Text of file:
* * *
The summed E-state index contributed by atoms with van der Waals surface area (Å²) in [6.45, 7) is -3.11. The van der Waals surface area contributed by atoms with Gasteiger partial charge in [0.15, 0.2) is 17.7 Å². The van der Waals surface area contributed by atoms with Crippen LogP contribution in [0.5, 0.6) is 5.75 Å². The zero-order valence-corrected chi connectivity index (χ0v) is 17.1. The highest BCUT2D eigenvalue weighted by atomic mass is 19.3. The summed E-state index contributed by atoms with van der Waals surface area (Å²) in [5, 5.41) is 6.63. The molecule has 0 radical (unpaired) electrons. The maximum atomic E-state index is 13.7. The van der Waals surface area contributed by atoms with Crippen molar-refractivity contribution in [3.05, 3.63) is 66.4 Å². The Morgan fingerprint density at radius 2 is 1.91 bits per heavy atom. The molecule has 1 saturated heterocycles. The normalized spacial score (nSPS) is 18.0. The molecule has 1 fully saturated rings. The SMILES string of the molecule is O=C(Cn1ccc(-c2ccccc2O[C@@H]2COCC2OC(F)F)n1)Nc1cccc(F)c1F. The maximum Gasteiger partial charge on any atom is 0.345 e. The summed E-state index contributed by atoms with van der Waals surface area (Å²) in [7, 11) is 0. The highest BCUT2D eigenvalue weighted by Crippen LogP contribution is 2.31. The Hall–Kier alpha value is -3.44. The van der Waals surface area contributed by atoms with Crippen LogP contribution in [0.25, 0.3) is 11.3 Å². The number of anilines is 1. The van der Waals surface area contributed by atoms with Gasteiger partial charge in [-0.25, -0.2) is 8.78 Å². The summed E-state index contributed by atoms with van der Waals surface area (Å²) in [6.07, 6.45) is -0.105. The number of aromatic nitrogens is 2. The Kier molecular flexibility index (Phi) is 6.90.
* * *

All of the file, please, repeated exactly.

The summed E-state index contributed by atoms with van der Waals surface area (Å²) in [6.45, 7) is -3.11. The van der Waals surface area contributed by atoms with Gasteiger partial charge in [0.15, 0.2) is 17.7 Å². The van der Waals surface area contributed by atoms with Crippen LogP contribution in [0.5, 0.6) is 5.75 Å². The zero-order valence-corrected chi connectivity index (χ0v) is 17.1. The highest BCUT2D eigenvalue weighted by atomic mass is 19.3. The summed E-state index contributed by atoms with van der Waals surface area (Å²) in [5, 5.41) is 6.63. The molecule has 0 radical (unpaired) electrons. The maximum atomic E-state index is 13.7. The van der Waals surface area contributed by atoms with Crippen molar-refractivity contribution in [3.05, 3.63) is 66.4 Å². The Morgan fingerprint density at radius 2 is 1.91 bits per heavy atom. The molecule has 1 saturated heterocycles. The normalized spacial score (nSPS) is 18.0. The molecule has 1 fully saturated rings. The SMILES string of the molecule is O=C(Cn1ccc(-c2ccccc2O[C@@H]2COCC2OC(F)F)n1)Nc1cccc(F)c1F. The maximum Gasteiger partial charge on any atom is 0.345 e. The summed E-state index contributed by atoms with van der Waals surface area (Å²) in [7, 11) is 0. The highest BCUT2D eigenvalue weighted by Crippen LogP contribution is 2.31. The Hall–Kier alpha value is -3.44. The van der Waals surface area contributed by atoms with Crippen LogP contribution in [0.25, 0.3) is 11.3 Å². The number of anilines is 1. The van der Waals surface area contributed by atoms with Gasteiger partial charge in [-0.25, -0.2) is 8.78 Å². The summed E-state index contributed by atoms with van der Waals surface area (Å²) in [6.07, 6.45) is -0.105. The number of aromatic nitrogens is 2. The Kier molecular flexibility index (Phi) is 6.90.